Differential diagnostic value of CD5 and CD117 expression in thoracic tumors: A large scale study of 1465 non-small cell lung cancer cases
- Mark Kriegsmann1Email author,
- Thomas Muley2, 5,
- Alexander Harms1,
- Luca Tavernar1,
- Torsten Goldmann3, 6,
- Hendrik Dienemann4, 5,
- Esther Herpel†1 and
- Arne Warth†1, 5
© Kriegsmann et al. 2015
Received: 19 September 2015
Accepted: 12 November 2015
Published: 8 December 2015
Thoracic pathologists are frequently faced with tissue specimens from intrathoracic/mediastinal tumors. Specifically the differentiation between thymic and pulmonary squamous cell carcinomas (SqCC) can be challenging. In order to clarify the differential diagnostic value of CD5 and CD117 in this setting, we performed a large scale expression study of both markers in 1465 non-small cell lung cancer (NSCLC) cases.
Tissue microarrays of formalin-fixed paraffin-embedded resection specimens of 1465 NSCLC were stained with antibodies against CD117 and CD5. Positivity of both markers was correlated with clinicopathological variables.
CD117 was positive in 145 out of 1457 evaluable cases (9.9 %) and CD5 was positive in 133 out of 1427 evaluable cases (9.3 %). 28 cases (1.9 %) showed coexpression of CD117 and CD5. Among the 145 cases that were positive for CD117, 97 (66.8 %) were adenocarcinomas (ADC), 34 (23.4 %) were SqCC, 5 (3.4 %) were adenosquamous carcinomas (ADSqCC), 8 (5.5 %) were large cell carcinomas (LC), and one (0.6 %) was a pleomorphic carcinoma (PC). In the CD5 positive group consisting of 133 cases, 123 (92.4 %) were ADC, 0 (0 %) were SqCC, 4 (3.0 %) were ADSqCC, 3 (2.2 %) LC and 3 (2.2 %) were PC. None of the 586 SqCC showed expression of CD5. No association of CD117- or CD5 positivity to patients’ age, pathological stages or to T-, N-, or M- categories was observed.
A substantial subset of NSCLC exhibit positivity of CD117 and CD5. Since CD5 expression was not observed in pulmonary SqCC, but is expressed in the majority of thymic squamous cell carcinomas, the application of this immunomarker is a valuable tool in the differential diagnosis of thoracic neoplasms.
Comprehensive morphological and immunohistochemical subtyping of tumors is of growing importance for therapy selection and propelled the concept of a tumor-specific, individualized treatment. For non-small cell lung cancer (NSCLC) the current WHO Classification  therefore extended the concept of immunophenotyping from biopsies to resection specimens. However, the vast majority of NSCLC cases remain non-resectable at initial diagnosis where often only small biopsies or even cytology material is available. Thoracic pathologists are frequently faced with tissue specimens from central tumors with mediastinal involvement. In this setting it is particularly challenging to distinguish pulmonary from thymic primaries . With approximately 80 % [3, 4] the most common phenotype of malignant thymic tumors is squamous cell carcinoma; thus, the differentiation of squamous cell carcinoma of the lung (SqCC) is challenging. However, differentiation of both is of high clinical importance since therapies differ substantially  and thymic carcinomas are associated with a better prognosis . Since thymic tumors show a high variability with respect to their phenotype , but occur with low frequency, the establishment of specific immunomarkers for the differential diagnostic setting requires large scale phenotyping approaches. CD117 [8, 9] and CD5 [10–13] are well-known diagnostic markers for thymic carcinomas and are frequently used to separate thymomas from thymic squamous cell carcinomas. However, data on both markers in NSCLC is limited. In order to clarify the differential diagnostic value of CD117 and CD5 to separate between pulmonary and thymic primaries, we performed a large scale expression study of both markers in 1465 NSCLC and correlated the findings with common clinicopathological variables.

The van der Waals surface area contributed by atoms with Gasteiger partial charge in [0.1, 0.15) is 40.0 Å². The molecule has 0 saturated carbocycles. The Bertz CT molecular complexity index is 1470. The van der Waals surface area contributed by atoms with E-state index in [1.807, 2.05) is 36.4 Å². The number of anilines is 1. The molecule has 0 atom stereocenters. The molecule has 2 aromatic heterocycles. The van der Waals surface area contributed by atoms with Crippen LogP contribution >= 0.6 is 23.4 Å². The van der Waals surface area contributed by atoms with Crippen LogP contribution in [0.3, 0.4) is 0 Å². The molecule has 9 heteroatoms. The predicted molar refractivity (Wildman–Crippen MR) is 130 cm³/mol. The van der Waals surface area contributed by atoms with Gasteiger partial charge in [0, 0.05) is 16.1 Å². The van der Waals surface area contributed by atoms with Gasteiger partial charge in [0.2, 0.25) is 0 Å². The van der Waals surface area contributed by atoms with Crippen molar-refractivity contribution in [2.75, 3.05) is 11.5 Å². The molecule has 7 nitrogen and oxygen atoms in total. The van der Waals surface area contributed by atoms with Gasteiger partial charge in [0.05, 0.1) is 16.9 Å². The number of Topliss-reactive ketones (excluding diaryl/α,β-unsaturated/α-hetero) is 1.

Cohort characteristics and TMA construction
Basic clinicopathological characteristics of the analyzed NSCLC cohort
Mean age at surgery
p = 0.79
p = 0.13
p = 0.25
1016 (69.3 %)
p = 0.03
p < 0.01
p < 0.01
448 (30.5 %)
711 (48.5 %)
p < 0.01
p < 0.01
p < 0.01
Squamous Cell Carcinoma
586 (40.0 %)
55 (3.8 %)
Large Cell Carcinoma
71 (4.8 %)
42 (2.9 %)
125 (8.5 %)
p = 0.07
p = 0.02
p = 0.10
158 (10.8 %)
641 (43.8 %)
245 (16.7 %)
248 (16.9 %)
48 (3.3 %)
755 (51.5 %)
p = 0.16
p = 0.03
p = 0.57
353 (24.0 %)
351 (23.9 %)
6 (0.4 %)
1426 (97.3 %)
p = 0.42
p = 0.77
p = 0.53
6 (0.4 %)
33 (2.3 %)
190 (12.9 %)
p = 0.32
p = 0.05
p = 0.48
344 (23.5 %)
277 (18.9 %)
165 (11.3 %)
422 (28.8 %)
29 (1.9 %)
38 (2.6 %)
Immunohistochemistry (IHC) was performed with commercially available antibodies (Additional file 1: Table S1) and was applied according to quality-controlled protocols that are regularly evaluated in round robin trials (http://www.nordiqc.org). In brief, TMA slides were deparaffinized and pretreated with antigen retrieval buffer. Subsequent steps were performed on an immunostaining device (Ventana BenchMark Ultra, Tuscon, USA). Pretreatment and dilution specifications are summarized in Additional file 1: Table S1. Evaluation of IHC was performed blinded to the resection specimen diagnoses, according to a dichotomous scoring scheme . 1 % stained tumor cells were considered to indicate positivity. Each tumor from a patient was represented by two cores on the respective TMA; both cores were analyzed together.
Data analysis was performed using R statistical software (v. 3.2.2) and RStudio (v. 0.98.507). Barplots were created with the ggplot2-package (v. 1.0.1) and dependencies. T-test was applied to examine differences in age. Fisher’s exact test of independence or Freeman-Halton test was applied to compare between histotypes, T-, N- and M- categories and clinical stage. A p-value <0.01 was considered statistically significant.